The omega-3 polyunsaturated fatty acid eicosapentaenoic acid (EPA) and aspirin, in combination and separately, did not significantly reduce the proportion of individuals with at least 1 colorectal adenoma (polyp) in a population identified as being at high risk for colon cancer, according to a study published in The Lancet.
A UK-based team of researchers conducted a multicenter, randomized, double-blind, placebo-controlled, 2 x 2 factorial trial (The seAFOod; International Standard Randomized Controlled Trials Number registry, ISRCTN05926847) to determine the effect of EPA and aspirin, either separately or in combination, on patients with sporadic colorectal neoplasia.
The main outcome was the proportion of patients with 1 or more colorectal adenomas identified at surveillance colonoscopy.
A total of 709 patients, aged 55 to 73 years, were randomly assigned to 1 of 4 treatments: EPA-free fatty acid 2 g/d (n=179), aspirin 300 mg/d (n=177), both treatments (n=177), or placebo (n=176) for 12 months.
Adenoma outcome data were available for 163 members of the placebo group, 153 members of the EPA group, 163 members of the aspirin group, and 161 members of the combination treatment group.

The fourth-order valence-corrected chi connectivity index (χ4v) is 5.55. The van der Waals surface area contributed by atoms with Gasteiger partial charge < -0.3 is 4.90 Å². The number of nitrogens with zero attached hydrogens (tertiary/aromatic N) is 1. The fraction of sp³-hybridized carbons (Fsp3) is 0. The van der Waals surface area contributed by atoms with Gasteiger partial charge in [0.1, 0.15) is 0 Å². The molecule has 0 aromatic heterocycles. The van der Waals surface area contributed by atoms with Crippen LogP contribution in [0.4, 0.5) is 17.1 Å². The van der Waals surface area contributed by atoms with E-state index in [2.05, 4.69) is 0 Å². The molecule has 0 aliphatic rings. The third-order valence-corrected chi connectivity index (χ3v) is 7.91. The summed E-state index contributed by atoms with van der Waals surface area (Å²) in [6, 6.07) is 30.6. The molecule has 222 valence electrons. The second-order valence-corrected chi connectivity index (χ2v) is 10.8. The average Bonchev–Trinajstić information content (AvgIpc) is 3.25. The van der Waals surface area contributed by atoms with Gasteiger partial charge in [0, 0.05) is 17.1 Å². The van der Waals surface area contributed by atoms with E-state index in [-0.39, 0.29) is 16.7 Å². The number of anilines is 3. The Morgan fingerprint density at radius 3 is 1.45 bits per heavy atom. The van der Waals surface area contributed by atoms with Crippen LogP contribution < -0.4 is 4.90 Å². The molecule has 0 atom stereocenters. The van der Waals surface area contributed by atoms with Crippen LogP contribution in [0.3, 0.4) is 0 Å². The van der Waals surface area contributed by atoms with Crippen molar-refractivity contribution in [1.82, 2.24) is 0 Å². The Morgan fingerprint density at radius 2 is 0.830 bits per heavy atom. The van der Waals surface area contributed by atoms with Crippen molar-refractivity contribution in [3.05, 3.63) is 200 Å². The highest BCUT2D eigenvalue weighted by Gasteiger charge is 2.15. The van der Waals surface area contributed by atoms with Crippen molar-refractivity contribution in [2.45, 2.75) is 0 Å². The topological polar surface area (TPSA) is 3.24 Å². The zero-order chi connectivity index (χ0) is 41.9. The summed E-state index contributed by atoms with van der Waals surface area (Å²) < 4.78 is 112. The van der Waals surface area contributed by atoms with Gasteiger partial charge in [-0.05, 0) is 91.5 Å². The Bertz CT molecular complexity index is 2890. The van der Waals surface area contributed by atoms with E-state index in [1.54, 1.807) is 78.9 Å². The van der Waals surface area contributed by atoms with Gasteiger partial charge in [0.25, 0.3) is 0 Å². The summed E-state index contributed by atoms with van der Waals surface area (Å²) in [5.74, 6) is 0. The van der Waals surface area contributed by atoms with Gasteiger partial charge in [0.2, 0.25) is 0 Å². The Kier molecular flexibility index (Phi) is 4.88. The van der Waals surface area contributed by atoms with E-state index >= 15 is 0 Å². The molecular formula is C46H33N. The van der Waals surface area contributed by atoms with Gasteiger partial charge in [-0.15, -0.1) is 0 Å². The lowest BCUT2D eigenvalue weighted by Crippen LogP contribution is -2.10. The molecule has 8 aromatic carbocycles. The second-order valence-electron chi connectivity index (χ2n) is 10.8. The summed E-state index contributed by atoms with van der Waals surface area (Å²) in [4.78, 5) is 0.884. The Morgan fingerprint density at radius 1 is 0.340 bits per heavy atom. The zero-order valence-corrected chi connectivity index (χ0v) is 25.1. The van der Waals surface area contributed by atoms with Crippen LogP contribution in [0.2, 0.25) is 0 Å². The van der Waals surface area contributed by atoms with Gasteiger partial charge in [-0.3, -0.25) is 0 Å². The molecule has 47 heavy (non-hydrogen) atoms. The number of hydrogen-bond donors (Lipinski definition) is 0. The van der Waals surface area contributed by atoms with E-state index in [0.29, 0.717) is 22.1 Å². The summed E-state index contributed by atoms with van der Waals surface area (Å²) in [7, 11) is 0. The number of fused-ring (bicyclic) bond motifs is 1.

Of the participants with available adenoma outcomes, the adenoma detection rates for the placebo, EPA, aspirin, and combination groups were 61%, 63%, 61%, and 61%, respectively. There was no evidence for an effect for EPA or aspirin (risk ratios, 0.98 and 0.99, respectively).
The majority of participants tolerated the EPA and aspirin. One or more adverse events were reported among 44% of participants in the placebo group, 46% in the EPA group, 39% in the aspirin group, and 45% in the combination treatment group.
A total of 146 gastrointestinal adverse events were reported in the EPA group, while the placebo, aspirin, and combination groups each had 85, 86, and 68, respectively; 2 upper-gastrointestinal bleeding events were reported in the EPA group, 3 in the aspirin group, and 1 in the placebo group.
Although treatment with EPA and/or aspirin was not associated with reduction in the proportion of patients with 1 or more colorectal adenoma, “[f]urther research is needed regarding the effect on colorectal adenoma number according to adenoma type and location,” the researchers concluded.
Hull MA, Sprange K, Hepburn T, et al; on behalf of the seafood Collaborative Group. Eicosapentaenoic acid and aspirin, alone and in combination, for the prevention of colorectal adenomas (seAFOod Polyp Prevention trial): a multicentre, randomised, double-blind, placebo-controlled, 2 x 2 factorial trial [published online November 19, 2018]. Lancet. doi: 10.1016/S014-6736(18)31775-6